Accra, March 5, GNA - Dr Harry Opata, Professional Officer, Disease Prevention and Control Unit of the World Health Organisation, on Friday cautioned that, an outbreak of yellow fever in the country could be devastating, if surveillance on the disease was not increased. Yellow fever, he said, was more deadly than malaria but unfortunately people only got vaccinated against it when they were travelling.
Latest cases of yellow fever outbreak were recorded at Jirapa-Lambusi in the Upper West Region in December last year and in Upper Denkyira District in the Central Region last January. Dr Opata, who was speaking at a forum to mark the Second Annual Scientific Forum organized by the Korle-Bu Medical Laboratory Technology Students Association in Accra called for regular vaccination at least once every 10 years for frequent travellers and people living in forest areas.
The theme for the forum was: "The Role Of The Medical Laboratory Scientist in Active Surveillance of Yellow Fever in Ghana." Dr Opata urged laboratory technicians to go the extra mile and look beyond what doctors recommended to make the surveillance on diseases, especially yellow fever, effective and help in the promotion of life saving actions to arrest such situations.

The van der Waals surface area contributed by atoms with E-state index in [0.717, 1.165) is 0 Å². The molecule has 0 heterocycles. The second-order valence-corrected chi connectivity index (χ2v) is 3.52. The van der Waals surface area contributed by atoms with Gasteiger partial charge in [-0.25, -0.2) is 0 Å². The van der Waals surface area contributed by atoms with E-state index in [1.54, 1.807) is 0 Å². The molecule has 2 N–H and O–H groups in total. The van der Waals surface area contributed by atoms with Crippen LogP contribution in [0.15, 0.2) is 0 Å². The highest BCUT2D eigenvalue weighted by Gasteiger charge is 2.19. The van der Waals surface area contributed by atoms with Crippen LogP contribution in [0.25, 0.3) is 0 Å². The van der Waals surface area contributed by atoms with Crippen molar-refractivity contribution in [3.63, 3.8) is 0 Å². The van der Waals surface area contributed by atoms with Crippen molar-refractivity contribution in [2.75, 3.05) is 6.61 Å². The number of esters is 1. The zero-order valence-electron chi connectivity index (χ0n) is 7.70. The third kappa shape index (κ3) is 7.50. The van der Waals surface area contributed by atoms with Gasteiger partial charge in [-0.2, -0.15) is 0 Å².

Dr Lawson Ahiadze, Head, National Surveillance Unit of the Ghana Health Service, said yellow fever was caused by mosquito. Symptoms of the disease include fever at 39 degrees Celsius followed by jaundice, dehydration and vomiting.
Dr Ahiadze explained that yellow fever was an acute viral infection and was not transmitted from person-to-person. An outbreak is likely to occur at areas that had once recorded the disease.
He said it was very important for at least every district to report suspected cases of the disease to enable the country to have an effective surveillance system.
"If this happens, an outbreak would not take us by surprise", he said.
He recommended routine immunization, mass catch up campaigns, sensitisation by clinicians and other health workers to supervise and monitor the disease.